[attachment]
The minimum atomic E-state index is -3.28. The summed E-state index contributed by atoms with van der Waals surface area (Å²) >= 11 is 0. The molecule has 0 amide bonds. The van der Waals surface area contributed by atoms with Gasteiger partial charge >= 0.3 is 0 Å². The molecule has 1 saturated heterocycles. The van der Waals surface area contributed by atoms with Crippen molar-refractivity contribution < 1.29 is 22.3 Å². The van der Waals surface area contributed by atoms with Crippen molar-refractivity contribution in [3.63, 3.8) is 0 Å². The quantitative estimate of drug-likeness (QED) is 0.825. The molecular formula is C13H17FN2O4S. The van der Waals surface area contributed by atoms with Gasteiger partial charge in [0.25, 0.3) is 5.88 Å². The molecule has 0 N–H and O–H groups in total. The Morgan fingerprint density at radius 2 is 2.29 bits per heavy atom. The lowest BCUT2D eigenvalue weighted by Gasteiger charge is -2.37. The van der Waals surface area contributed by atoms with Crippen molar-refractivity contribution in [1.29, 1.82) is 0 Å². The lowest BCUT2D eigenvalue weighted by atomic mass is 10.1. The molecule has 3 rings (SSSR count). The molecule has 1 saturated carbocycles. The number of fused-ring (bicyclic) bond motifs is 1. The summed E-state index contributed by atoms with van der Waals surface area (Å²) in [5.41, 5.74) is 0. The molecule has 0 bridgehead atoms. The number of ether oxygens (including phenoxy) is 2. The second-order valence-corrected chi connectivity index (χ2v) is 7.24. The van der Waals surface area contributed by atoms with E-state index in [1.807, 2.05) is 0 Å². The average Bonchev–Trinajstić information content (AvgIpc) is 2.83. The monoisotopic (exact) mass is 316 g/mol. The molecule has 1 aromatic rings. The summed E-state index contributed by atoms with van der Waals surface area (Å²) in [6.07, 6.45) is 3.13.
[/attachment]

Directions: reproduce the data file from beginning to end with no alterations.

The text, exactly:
The minimum atomic E-state index is -3.28. The summed E-state index contributed by atoms with van der Waals surface area (Å²) >= 11 is 0. The molecule has 0 amide bonds. The van der Waals surface area contributed by atoms with Gasteiger partial charge >= 0.3 is 0 Å². The molecule has 1 saturated heterocycles. The van der Waals surface area contributed by atoms with Crippen molar-refractivity contribution < 1.29 is 22.3 Å². The van der Waals surface area contributed by atoms with Crippen molar-refractivity contribution in [3.63, 3.8) is 0 Å². The quantitative estimate of drug-likeness (QED) is 0.825. The molecular formula is C13H17FN2O4S. The van der Waals surface area contributed by atoms with Gasteiger partial charge in [0.25, 0.3) is 5.88 Å². The molecule has 0 N–H and O–H groups in total. The Morgan fingerprint density at radius 2 is 2.29 bits per heavy atom. The lowest BCUT2D eigenvalue weighted by Gasteiger charge is -2.37. The van der Waals surface area contributed by atoms with Crippen molar-refractivity contribution in [1.29, 1.82) is 0 Å². The lowest BCUT2D eigenvalue weighted by atomic mass is 10.1. The molecule has 3 rings (SSSR count). The molecule has 1 saturated carbocycles. The number of fused-ring (bicyclic) bond motifs is 1. The summed E-state index contributed by atoms with van der Waals surface area (Å²) in [5.41, 5.74) is 0. The molecule has 0 bridgehead atoms. The number of ether oxygens (including phenoxy) is 2. The second-order valence-corrected chi connectivity index (χ2v) is 7.24. The van der Waals surface area contributed by atoms with E-state index in [1.807, 2.05) is 0 Å². The average Bonchev–Trinajstić information content (AvgIpc) is 2.83. The monoisotopic (exact) mass is 316 g/mol. The molecule has 1 aromatic rings. The summed E-state index contributed by atoms with van der Waals surface area (Å²) in [6.07, 6.45) is 3.13.